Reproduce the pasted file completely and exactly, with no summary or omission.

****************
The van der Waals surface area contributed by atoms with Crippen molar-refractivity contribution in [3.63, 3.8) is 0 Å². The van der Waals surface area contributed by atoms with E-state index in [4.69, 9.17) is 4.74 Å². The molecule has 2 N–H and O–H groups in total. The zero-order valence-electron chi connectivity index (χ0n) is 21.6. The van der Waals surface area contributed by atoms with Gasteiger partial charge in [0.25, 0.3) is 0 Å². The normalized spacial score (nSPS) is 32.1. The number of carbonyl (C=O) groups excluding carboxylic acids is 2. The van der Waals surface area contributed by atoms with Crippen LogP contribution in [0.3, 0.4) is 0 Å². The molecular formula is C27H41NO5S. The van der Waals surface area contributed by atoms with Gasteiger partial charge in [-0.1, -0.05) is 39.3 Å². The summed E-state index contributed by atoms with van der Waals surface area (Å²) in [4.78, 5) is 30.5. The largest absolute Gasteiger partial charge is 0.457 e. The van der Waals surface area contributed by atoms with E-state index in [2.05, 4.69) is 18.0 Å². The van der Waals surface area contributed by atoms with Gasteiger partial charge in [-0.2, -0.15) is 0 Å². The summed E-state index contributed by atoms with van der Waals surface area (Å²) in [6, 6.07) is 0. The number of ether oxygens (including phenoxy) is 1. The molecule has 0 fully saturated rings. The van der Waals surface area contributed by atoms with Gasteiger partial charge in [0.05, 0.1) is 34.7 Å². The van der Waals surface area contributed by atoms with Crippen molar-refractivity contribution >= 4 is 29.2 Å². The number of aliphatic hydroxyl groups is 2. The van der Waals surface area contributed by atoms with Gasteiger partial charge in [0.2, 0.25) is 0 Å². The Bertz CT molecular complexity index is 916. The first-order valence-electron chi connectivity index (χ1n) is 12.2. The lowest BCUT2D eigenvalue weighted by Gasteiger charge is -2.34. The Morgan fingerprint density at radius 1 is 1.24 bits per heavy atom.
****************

The van der Waals surface area contributed by atoms with Crippen molar-refractivity contribution in [3.63, 3.8) is 0 Å². The van der Waals surface area contributed by atoms with E-state index in [4.69, 9.17) is 4.74 Å². The molecule has 2 N–H and O–H groups in total. The zero-order valence-electron chi connectivity index (χ0n) is 21.6. The van der Waals surface area contributed by atoms with Gasteiger partial charge in [0.25, 0.3) is 0 Å². The normalized spacial score (nSPS) is 32.1. The number of carbonyl (C=O) groups excluding carboxylic acids is 2. The van der Waals surface area contributed by atoms with Crippen LogP contribution in [0.3, 0.4) is 0 Å². The molecular formula is C27H41NO5S. The van der Waals surface area contributed by atoms with Gasteiger partial charge in [-0.1, -0.05) is 39.3 Å². The summed E-state index contributed by atoms with van der Waals surface area (Å²) in [4.78, 5) is 30.5. The largest absolute Gasteiger partial charge is 0.457 e. The van der Waals surface area contributed by atoms with E-state index in [2.05, 4.69) is 18.0 Å². The van der Waals surface area contributed by atoms with Gasteiger partial charge in [-0.2, -0.15) is 0 Å². The summed E-state index contributed by atoms with van der Waals surface area (Å²) in [6, 6.07) is 0. The number of ether oxygens (including phenoxy) is 1. The molecule has 0 fully saturated rings. The van der Waals surface area contributed by atoms with Gasteiger partial charge in [0.05, 0.1) is 34.7 Å². The van der Waals surface area contributed by atoms with Crippen molar-refractivity contribution >= 4 is 29.2 Å². The number of aliphatic hydroxyl groups is 2. The van der Waals surface area contributed by atoms with Gasteiger partial charge in [0.2, 0.25) is 0 Å². The Bertz CT molecular complexity index is 916. The first-order valence-electron chi connectivity index (χ1n) is 12.2. The lowest BCUT2D eigenvalue weighted by Gasteiger charge is -2.34. The Morgan fingerprint density at radius 1 is 1.24 bits per heavy atom.